The Breakfast Incident
This one day’s breakfast would change everything. Hopefully. After attending an early-evening meeting, we had traveled most of the night, arriving to the dacha around 4:00 am. Naturally, the children had slept, after being plied by my husband (Guilty Party #1) with ice cream (Guilty Act #1) around 10 pm. By 12:30 am, he bought them small hamburgers (Guilty Act #2) and gave bites of meat to the dogs who also got to stretch their legs.
I should have known that, with these co-conspirators working in the dark of night, we were bound to have Problems in the morning. Benedetto and I were not well-rested like the children, having to Pay Attention so that we arrived at our intended destination.
“Okay, everyone, set your alarms for 8:00 am. Mama and Papa have not slept while we were traveling, so we might sleep until later,” I instructed. “Petya, you’re in charge of breakfast. Everyone start school by 9:00 am.”
“I tried to make them oatmeal. Mashenka doesn’t like oatmeal.”
She didn’t like oatmeal, and already, I wasn’t liking the sound of this.
“So we had yogurt and decided not to make a lot of noise with breakfast, which we could eat later.”
“Later? Okay…” I nodded. “Why are there only three spoons here in the sink?” I was conducting an investigation of my own.
“Sashenka didn’t want to eat her yogurt. She said she would eat it when we had our second breakfast.”
“Please go and dry your hair. Nothing has changed. You are to get ready the same as usual, whether I am here to give you non-stop instructions or not. You do not come to breakfast, nor to school with wet hair,” I tell her, while turning back to Petya.
“To keep the noise down.”
I understood his point, which, innocent and well-meaning soul that he was, was not at all linked to their point, namely, wasting time. Two breakfasts? Less time for homeschool! In general, I was in charge of lunch and dinner. Benedetto made them breakfast each morning, and usually catered to their whims, as any doting Italian father would.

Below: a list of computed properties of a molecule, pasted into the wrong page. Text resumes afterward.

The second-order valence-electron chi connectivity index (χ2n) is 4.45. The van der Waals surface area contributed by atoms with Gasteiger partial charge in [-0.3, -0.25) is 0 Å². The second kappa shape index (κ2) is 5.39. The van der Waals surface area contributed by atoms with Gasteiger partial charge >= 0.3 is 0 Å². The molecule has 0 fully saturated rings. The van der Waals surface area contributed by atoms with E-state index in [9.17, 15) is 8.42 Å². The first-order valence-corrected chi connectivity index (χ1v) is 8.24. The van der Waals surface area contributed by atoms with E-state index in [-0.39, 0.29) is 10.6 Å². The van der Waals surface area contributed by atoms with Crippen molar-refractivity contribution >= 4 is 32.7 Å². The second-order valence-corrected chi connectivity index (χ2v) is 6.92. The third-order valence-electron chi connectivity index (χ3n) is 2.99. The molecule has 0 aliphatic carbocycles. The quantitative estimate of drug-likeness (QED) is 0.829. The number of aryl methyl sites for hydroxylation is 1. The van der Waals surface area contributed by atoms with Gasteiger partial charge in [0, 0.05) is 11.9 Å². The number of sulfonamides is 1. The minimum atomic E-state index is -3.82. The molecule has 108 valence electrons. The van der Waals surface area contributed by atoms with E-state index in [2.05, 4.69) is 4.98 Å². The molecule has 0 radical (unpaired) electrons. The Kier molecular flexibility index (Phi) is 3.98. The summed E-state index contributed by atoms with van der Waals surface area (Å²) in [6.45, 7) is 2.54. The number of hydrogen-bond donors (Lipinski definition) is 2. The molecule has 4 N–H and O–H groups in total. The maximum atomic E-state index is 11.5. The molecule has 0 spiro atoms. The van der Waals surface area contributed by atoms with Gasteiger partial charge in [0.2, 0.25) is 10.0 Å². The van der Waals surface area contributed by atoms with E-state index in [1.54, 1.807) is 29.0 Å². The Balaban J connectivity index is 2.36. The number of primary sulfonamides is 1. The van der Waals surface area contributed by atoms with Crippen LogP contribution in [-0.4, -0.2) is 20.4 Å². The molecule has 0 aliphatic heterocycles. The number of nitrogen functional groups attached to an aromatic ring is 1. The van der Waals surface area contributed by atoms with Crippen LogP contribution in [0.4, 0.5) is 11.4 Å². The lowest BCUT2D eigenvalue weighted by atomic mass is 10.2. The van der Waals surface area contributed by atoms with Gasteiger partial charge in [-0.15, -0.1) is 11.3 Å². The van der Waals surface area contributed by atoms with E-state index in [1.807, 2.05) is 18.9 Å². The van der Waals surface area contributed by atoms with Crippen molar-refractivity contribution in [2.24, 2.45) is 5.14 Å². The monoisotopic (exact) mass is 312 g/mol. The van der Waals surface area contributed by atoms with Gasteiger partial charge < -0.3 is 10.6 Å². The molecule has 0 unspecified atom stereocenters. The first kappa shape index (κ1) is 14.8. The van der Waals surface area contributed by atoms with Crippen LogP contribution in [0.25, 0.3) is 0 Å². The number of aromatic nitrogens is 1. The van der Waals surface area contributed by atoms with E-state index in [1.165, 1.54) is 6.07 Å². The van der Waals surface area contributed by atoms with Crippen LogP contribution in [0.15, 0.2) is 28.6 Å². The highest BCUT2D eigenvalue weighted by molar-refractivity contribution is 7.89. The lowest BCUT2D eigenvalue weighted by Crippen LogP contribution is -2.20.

“Stop it,” I told him upon occasion. “Stop making each one something different. At every other meal, we all eat pretty much the same thing. If it’s a food that one child really – really – really can’t stand, I can see skipping it, but this is not a cafeteria….”
“What’s the big deal? Why shouldn’t they eat what they want? I make a couple of different items,” he shrugged. “You make too big a deal over the smallest things.”
“Right, like them getting their way every moment of every day….”
Well, today, we saw what was the Big Deal. One didn’t want her yogurt, one didn’t want her oatmeal, and then, when I suggested toast, I learned that Pasha didn’t care for whole wheat toast, either.
“Not even with butter, or jelly, or honey?” I asked incredulously.
“I’ll have plain bread, don’t toast it,” he told Petya, still laboring in the kitchen. Even with toast, they had to be different.
“You have five minutes,” I intoned, more than a little irritated. “This behavior may fly with your father, but I would think that the one day, THE ONE DAY, that your father and I are trying to get a couple of hours of sleep, after he feeds you ICE CREAM AND HAMBURGERS for late-night snacks, you could TRY to get with the program. Each one of you is more babyish than the next: no yogurt for me, no hot cereal for me, no toast for me. Just forget it. See if you travel anywhere with us. What a bunch of babies! We can’t take you anywhere if you act like this, much less across the street. You owe your brother and your parents an apology.”
And thus we began another delightful day at La Nostra Casa, the Russian Dacha where everyone is at least a Diva, if not Drama King or Queen.
As soon as we turn our heads for a moment….
Do your kids have to have Special Foods?
—————Tags: a healthy breakfast?, do your children eat what the rest of the family eats?, do your kids have to eat special foods, eating while traveling, food issues with adoptees, parenting blog and food, when the kids are unsupervised